Germinal centers (GCs) are spherical collections of cells inside tonsils, lymph nodes, and the spleen that orchestrate interactions between T follicular helper (Tfh) cells and B cells. The action within these GCs is locally governed by FOXP3+ T follicular regulatory (Tfr) cells. Although the proper function of Tfr cells is likely important to immunologic health – and their dysfunction a potential contributor to various disease states – few studies have assessed the biologic roles of human Tfr cells and none have addressed where they come from or how they develop within tissues.
To solve this problem, the researchers, led by Carole Le Coz, PhD, a former postdoctoral researcher in the Romberg Lab, used a combination of computational, in vitro, and in vivo techniques to describe the origins, functions, and positions of Tfr cells within GCs. Since GCs are located in secondary lymphoid tissues like lymph nodes, spleens, and tonsils, the researchers analyzed tonsils that had been removed from healthy donor patients.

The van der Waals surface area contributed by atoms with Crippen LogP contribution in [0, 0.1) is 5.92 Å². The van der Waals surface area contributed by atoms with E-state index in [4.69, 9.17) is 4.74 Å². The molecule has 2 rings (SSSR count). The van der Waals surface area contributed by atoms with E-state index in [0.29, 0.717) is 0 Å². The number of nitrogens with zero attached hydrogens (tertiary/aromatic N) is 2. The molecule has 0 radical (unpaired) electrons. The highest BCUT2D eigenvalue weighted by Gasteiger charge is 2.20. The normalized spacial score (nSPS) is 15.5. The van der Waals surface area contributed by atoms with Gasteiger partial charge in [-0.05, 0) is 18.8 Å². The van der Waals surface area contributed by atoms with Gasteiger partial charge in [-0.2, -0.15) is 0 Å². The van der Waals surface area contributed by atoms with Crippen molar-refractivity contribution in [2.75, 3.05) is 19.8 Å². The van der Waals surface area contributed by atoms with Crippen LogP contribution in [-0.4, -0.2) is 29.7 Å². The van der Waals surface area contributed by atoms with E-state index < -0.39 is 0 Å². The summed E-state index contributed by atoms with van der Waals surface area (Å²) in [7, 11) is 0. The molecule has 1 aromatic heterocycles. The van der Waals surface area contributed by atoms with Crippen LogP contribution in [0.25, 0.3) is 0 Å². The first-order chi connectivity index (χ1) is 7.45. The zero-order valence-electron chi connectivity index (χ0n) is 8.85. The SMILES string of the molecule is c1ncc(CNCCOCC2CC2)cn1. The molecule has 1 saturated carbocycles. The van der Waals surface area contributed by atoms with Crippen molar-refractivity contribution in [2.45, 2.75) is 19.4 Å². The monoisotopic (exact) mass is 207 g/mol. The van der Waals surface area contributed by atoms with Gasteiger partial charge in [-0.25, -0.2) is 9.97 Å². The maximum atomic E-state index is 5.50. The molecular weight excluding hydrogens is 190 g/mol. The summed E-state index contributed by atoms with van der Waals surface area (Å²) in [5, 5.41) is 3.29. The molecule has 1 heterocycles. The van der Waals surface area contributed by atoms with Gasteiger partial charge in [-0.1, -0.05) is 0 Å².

Using an interlocking suite of single cell technologies, the researchers were able to show that there is one subpopulation of Tfr cells that is induced by Tfh cells, which they called iTfrs, and another subpopulation that were "naturally" derived from Tregs, a subpopulation of T cells that are responsible for moderating the immune system, which they called nTfrs. In doing so, the demonstrated that there are two developmental trajectories: Treg-to-nTfr and Tfh-to-iTfr.